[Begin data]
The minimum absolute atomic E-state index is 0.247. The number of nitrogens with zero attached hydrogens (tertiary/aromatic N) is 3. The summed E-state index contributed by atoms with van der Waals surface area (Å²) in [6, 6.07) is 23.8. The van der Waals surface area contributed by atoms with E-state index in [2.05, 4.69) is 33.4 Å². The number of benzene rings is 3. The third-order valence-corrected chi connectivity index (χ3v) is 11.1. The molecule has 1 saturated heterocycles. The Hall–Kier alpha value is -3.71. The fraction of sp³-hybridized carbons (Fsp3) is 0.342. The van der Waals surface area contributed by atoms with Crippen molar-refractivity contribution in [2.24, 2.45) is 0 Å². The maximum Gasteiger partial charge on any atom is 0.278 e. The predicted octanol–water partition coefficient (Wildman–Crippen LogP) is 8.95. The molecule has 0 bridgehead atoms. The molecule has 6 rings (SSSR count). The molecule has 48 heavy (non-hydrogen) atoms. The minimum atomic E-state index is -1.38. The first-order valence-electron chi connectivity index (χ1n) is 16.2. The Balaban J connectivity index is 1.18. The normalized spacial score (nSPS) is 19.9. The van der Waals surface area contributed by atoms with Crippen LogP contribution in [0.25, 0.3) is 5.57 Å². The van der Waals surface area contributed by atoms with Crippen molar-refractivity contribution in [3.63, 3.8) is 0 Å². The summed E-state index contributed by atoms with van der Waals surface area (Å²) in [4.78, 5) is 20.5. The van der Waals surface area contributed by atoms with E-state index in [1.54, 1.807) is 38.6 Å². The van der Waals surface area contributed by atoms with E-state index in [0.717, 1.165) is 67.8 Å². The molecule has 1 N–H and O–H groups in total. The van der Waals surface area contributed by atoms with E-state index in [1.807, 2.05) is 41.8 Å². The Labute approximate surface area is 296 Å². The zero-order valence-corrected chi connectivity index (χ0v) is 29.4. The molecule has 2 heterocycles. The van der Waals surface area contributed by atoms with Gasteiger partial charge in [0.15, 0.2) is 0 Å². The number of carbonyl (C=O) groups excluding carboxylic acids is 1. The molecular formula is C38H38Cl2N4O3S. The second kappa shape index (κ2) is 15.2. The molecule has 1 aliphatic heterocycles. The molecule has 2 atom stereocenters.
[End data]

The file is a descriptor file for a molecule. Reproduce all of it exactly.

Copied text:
The minimum absolute atomic E-state index is 0.247. The number of nitrogens with zero attached hydrogens (tertiary/aromatic N) is 3. The summed E-state index contributed by atoms with van der Waals surface area (Å²) in [6, 6.07) is 23.8. The van der Waals surface area contributed by atoms with E-state index in [2.05, 4.69) is 33.4 Å². The number of benzene rings is 3. The third-order valence-corrected chi connectivity index (χ3v) is 11.1. The molecule has 1 saturated heterocycles. The Hall–Kier alpha value is -3.71. The fraction of sp³-hybridized carbons (Fsp3) is 0.342. The van der Waals surface area contributed by atoms with Crippen molar-refractivity contribution in [2.24, 2.45) is 0 Å². The maximum Gasteiger partial charge on any atom is 0.278 e. The predicted octanol–water partition coefficient (Wildman–Crippen LogP) is 8.95. The molecule has 0 bridgehead atoms. The molecule has 6 rings (SSSR count). The molecule has 48 heavy (non-hydrogen) atoms. The minimum atomic E-state index is -1.38. The first-order valence-electron chi connectivity index (χ1n) is 16.2. The Balaban J connectivity index is 1.18. The normalized spacial score (nSPS) is 19.9. The van der Waals surface area contributed by atoms with Crippen LogP contribution in [0.25, 0.3) is 5.57 Å². The van der Waals surface area contributed by atoms with Crippen molar-refractivity contribution in [3.63, 3.8) is 0 Å². The summed E-state index contributed by atoms with van der Waals surface area (Å²) in [4.78, 5) is 20.5. The van der Waals surface area contributed by atoms with E-state index in [1.54, 1.807) is 38.6 Å². The van der Waals surface area contributed by atoms with E-state index in [0.717, 1.165) is 67.8 Å². The molecule has 1 N–H and O–H groups in total. The van der Waals surface area contributed by atoms with E-state index in [1.807, 2.05) is 41.8 Å². The Labute approximate surface area is 296 Å². The zero-order valence-corrected chi connectivity index (χ0v) is 29.4. The molecule has 2 heterocycles. The van der Waals surface area contributed by atoms with Gasteiger partial charge in [0.15, 0.2) is 0 Å². The number of carbonyl (C=O) groups excluding carboxylic acids is 1. The molecular formula is C38H38Cl2N4O3S. The second kappa shape index (κ2) is 15.2. The molecule has 1 aliphatic heterocycles. The molecule has 2 atom stereocenters.